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Type 1 Diabetes Diet

👤by AP 0 comments 🕔Thursday, October 15th, 2015

Type 1 diabetes is characterized by the loss of insulin secretion by the pancreas, and thus an inability to move sugar (glucose) out of the blood and into muscle, brain, and other targets where it is used for energy. The high blood sugar that results can lead to a number of complications such as kidney, nerve, and eye damage, as well as cardiovascular disease. Moreover, cells are not receiving the glucose they need for healthy functioning. The loss of insulin secretion is typically caused by auto-immune destruction of the insulin-producing beta cells in the pancreas. Because people with type 1 diabetes can no longer produce their own insulin, they must inject doses of exogenous insulin. Good glycemic control (that is, matching carbohydrate intake with the appropriate insulin dose) can prevent long-term complications of type 1 diabetes.

Meal timing, insulin, and type 1 diabetes diet plan

Meal timing is very important for people with type 1 diabetes. Meals must match insulin doses.

Most people with type 1 diabetes use a long-acting insulin (also called basal insulin or NPH), which means it will continue to lower blood sugar over 24 hours. This means it will lower blood sugar even if there is no glucose from dietary carbohydrates to act upon. Because of this, skipping a meal or eating late puts a person at risk for hypoglycemia.

On the other hand, eating a larger meal or a meal that contains more carbohydrates that normal will raise blood sugar more than the basal insulin can dispose of. In this situation, a short-acting insulin (also called regular insulin) must be given in the appropriate dose to match the carbohydrate content of the meal and the level of blood glucose before eating.

People who use continuous glucose monitoring and insulin pumps instead of finger sticks and injecting insulin have a little more flexibility in their meal timing. However, everyone benefits from becoming more aware of their dietary intake and matching their meals with appropriate insulin doses.

Paying attention to meal timing enables people with type 1 diabetes to keep their blood glucose levels relatively stable. Stable blood sugar prevents the complications of hypoglycemia and hyperglycemia1. Recent studies have provided contradictory data regarding the benefit of better glycemic control in preventing cardiovascular disease, with data that show increased risk of cardiovascular disease when hypoglycemia is common2. When reviewing the research all points to the importance of stable blood sugar. Consistent meal timing is one of the best ways to achieve this.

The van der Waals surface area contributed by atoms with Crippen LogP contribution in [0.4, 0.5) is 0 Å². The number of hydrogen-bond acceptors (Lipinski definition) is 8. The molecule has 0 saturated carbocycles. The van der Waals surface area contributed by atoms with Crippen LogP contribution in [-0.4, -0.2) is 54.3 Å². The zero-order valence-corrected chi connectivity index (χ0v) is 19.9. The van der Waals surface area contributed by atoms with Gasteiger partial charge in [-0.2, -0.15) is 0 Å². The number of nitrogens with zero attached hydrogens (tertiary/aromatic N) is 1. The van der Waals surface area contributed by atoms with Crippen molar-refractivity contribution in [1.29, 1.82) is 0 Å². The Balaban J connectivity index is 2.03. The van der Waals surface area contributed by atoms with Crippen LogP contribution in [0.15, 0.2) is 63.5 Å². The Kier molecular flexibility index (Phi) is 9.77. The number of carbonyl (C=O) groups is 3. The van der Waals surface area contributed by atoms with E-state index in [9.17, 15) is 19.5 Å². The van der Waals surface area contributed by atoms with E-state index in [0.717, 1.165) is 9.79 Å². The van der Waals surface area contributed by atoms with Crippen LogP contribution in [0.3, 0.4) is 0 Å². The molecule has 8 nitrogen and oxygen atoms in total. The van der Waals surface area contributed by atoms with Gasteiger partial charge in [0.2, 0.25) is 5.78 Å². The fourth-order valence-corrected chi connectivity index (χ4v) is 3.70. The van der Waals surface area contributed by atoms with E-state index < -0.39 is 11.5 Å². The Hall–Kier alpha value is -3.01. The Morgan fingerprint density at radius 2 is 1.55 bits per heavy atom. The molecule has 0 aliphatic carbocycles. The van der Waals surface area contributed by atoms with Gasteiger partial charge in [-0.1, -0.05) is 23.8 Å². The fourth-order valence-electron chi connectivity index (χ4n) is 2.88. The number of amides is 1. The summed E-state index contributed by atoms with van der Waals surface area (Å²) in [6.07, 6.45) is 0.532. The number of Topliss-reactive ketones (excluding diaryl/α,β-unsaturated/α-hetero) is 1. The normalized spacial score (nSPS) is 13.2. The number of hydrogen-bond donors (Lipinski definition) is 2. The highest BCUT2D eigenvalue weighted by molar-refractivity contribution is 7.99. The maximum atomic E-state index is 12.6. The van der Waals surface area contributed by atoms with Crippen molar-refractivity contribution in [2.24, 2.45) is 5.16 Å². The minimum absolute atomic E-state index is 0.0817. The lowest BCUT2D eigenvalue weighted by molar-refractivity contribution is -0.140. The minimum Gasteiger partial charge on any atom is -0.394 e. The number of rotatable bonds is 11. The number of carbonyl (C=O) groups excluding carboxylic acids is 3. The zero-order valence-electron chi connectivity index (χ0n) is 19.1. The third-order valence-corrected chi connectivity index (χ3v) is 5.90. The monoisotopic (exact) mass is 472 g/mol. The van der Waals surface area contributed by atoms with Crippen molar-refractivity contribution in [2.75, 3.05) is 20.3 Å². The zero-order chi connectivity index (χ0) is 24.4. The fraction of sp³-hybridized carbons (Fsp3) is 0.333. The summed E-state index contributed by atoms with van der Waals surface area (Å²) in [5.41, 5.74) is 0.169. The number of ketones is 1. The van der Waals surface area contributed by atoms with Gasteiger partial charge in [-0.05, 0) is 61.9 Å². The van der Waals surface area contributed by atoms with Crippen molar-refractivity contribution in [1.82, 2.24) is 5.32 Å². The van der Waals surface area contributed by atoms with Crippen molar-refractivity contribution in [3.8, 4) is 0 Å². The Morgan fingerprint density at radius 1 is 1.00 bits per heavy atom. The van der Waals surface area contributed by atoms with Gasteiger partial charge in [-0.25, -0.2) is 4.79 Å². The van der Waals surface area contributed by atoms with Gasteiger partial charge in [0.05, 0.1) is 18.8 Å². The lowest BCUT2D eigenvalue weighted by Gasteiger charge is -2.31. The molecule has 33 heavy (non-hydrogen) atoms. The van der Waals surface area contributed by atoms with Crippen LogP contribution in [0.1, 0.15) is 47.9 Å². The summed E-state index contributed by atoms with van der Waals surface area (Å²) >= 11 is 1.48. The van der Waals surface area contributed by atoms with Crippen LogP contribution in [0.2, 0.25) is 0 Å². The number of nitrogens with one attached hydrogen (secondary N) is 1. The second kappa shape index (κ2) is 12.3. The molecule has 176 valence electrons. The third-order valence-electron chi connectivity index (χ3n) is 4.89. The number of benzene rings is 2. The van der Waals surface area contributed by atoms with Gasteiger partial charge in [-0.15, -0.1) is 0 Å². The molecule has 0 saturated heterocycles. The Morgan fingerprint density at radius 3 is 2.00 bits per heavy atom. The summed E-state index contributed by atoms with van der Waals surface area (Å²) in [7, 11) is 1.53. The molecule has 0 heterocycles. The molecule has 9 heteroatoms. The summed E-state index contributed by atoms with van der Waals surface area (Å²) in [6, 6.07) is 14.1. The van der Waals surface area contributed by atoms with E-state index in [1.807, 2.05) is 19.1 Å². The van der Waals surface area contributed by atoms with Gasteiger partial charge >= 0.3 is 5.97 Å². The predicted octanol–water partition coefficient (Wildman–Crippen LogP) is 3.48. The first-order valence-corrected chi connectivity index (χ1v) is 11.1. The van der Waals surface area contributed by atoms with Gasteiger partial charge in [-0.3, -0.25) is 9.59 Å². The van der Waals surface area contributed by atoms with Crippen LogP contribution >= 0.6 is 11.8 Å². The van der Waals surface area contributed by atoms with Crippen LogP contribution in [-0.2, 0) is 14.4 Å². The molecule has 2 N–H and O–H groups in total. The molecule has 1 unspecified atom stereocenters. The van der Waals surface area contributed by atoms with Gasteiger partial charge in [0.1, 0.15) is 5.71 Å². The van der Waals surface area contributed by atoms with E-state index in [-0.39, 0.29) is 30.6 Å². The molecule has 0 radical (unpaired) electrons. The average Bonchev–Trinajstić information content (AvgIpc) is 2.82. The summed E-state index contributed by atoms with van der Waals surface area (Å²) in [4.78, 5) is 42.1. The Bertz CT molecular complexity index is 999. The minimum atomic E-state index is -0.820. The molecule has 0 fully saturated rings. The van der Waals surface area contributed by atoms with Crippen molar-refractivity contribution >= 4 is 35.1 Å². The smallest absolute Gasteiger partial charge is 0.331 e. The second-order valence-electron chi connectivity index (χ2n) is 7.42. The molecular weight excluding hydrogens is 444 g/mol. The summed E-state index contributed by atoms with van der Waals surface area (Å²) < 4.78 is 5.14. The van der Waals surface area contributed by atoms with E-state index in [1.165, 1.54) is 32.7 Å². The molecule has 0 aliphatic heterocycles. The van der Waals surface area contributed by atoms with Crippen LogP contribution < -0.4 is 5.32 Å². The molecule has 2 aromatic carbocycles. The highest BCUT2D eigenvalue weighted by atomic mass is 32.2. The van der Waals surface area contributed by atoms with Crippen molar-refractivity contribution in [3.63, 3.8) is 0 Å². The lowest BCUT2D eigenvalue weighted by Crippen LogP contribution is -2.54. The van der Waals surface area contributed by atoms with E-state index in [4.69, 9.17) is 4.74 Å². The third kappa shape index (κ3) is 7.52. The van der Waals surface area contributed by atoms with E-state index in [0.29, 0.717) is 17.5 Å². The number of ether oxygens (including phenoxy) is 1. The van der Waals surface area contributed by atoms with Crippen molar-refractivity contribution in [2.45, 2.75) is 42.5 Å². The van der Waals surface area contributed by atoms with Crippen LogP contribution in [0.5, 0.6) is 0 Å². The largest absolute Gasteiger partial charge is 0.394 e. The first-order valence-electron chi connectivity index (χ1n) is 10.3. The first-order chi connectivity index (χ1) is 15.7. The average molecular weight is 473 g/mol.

It is also important to consider the balance of macronutrients (fat, protein, and carbohydrates) in a meal. Specifically, fat, protein, and fiber all slow down the absorption of carbohydrates, and thus allow time for insulin to work, gradually moving glucose out of the blood and into the target tissues. Slower digestion and absorption maintains a more stable blood sugar level.

Medically Reviewed by a Doctor on 10/15/2015

Type 1 Diabetes Diet Index

Patient Comments Viewers share their comments

Type 1 Diabetes Diet - Experience Question: Please share your experience with a healthy type 1 diabetes plan.

Type 1 Diabetes Diet - Experience Question: Please share recipes or helpful tips on incorporating these diabetes superfoods into a daily meal plan.

Type 1 Diabetes Diet - Tips for Eating Out Question: What healthy type 2 diabetes plan tips can you share in regard to eating out and keeping your blood sugar levels under control.

Type 1 Diabetes Diet - Foods to Include Question: What foods other than the ones listed here, have you found helpful in keeping your blood sugar levels stable?

Type 1 Diabetes Diet - Foods to Avoid Question: Other than the foods listed here, what foods have you found wreck your blood sugar levels?

Medical Author:

Erica Oberg, ND, MPH

Erica Oberg, ND, MPH

Dr. Erica Oberg, ND, MPH, received a BA in anthropology from the University of Colorado, her doctorate of naturopathic medicine (ND) from Bastyr University, and a masters of public health (MPH) in health services research from the University of Washington. She completed her residency at the Bastyr Center for Natural Health in ambulatory primary care and fellowship training at the Health Promotion Research Center at the University of Washington.

Medical Editor:

Melissa Conrad Stöppler, MD

Melissa Conrad Stöppler, MD

Melissa Conrad Stöppler, MD, is a U.S. board-certified Anatomic Pathologist with subspecialty training in the fields of Experimental and Molecular Pathology. Dr. Stöppler's educational background includes a BA with Highest Distinction from the University of Virginia and an MD from the University of North Carolina. She completed residency training in Anatomic Pathology at Georgetown University followed by subspecialty fellowship training in molecular diagnostics and experimental pathology.

Early Type 1 Diabetes Symptoms

Early symptoms of any type of diabetes are related to high blood and urine glucose levels and include:

Dehydration Hunger Increased urination, and Increased thirst Weight loss or gain Fatigue Nausea Vaginal infections in women and yeast infections in both men and women

Article Credits / Source

AP / MedicineNet.com

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